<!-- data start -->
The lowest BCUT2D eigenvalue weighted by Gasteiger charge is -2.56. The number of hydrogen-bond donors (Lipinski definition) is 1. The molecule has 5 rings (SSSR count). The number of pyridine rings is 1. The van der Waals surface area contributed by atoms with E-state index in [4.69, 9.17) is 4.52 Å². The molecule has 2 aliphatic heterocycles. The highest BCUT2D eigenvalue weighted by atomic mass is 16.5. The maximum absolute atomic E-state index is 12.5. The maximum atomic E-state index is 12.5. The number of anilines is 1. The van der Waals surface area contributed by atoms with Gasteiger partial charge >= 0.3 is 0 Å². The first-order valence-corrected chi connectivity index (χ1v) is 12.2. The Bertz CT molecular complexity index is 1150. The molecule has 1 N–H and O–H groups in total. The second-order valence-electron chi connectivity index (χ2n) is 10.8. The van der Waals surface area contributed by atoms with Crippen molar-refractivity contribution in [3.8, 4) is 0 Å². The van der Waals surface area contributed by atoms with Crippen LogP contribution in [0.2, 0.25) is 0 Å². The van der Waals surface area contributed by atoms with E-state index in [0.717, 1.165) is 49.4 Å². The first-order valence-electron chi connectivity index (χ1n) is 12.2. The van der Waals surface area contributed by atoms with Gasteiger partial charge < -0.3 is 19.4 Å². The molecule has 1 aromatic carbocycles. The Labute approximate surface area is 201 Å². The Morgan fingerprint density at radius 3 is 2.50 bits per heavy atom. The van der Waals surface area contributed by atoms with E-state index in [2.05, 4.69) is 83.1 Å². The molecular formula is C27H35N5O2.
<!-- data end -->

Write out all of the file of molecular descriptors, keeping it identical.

The lowest BCUT2D eigenvalue weighted by Gasteiger charge is -2.56. The number of hydrogen-bond donors (Lipinski definition) is 1. The molecule has 5 rings (SSSR count). The number of pyridine rings is 1. The van der Waals surface area contributed by atoms with E-state index in [4.69, 9.17) is 4.52 Å². The molecule has 2 aliphatic heterocycles. The highest BCUT2D eigenvalue weighted by atomic mass is 16.5. The maximum absolute atomic E-state index is 12.5. The maximum atomic E-state index is 12.5. The number of anilines is 1. The van der Waals surface area contributed by atoms with Gasteiger partial charge >= 0.3 is 0 Å². The first-order valence-corrected chi connectivity index (χ1v) is 12.2. The Bertz CT molecular complexity index is 1150. The molecule has 1 N–H and O–H groups in total. The second-order valence-electron chi connectivity index (χ2n) is 10.8. The van der Waals surface area contributed by atoms with Crippen molar-refractivity contribution in [3.8, 4) is 0 Å². The van der Waals surface area contributed by atoms with Crippen LogP contribution in [0.2, 0.25) is 0 Å². The van der Waals surface area contributed by atoms with E-state index in [0.717, 1.165) is 49.4 Å². The first-order valence-electron chi connectivity index (χ1n) is 12.2. The van der Waals surface area contributed by atoms with Gasteiger partial charge < -0.3 is 19.4 Å². The molecule has 1 aromatic carbocycles. The Labute approximate surface area is 201 Å². The Morgan fingerprint density at radius 3 is 2.50 bits per heavy atom. The van der Waals surface area contributed by atoms with E-state index in [2.05, 4.69) is 83.1 Å². The molecular formula is C27H35N5O2.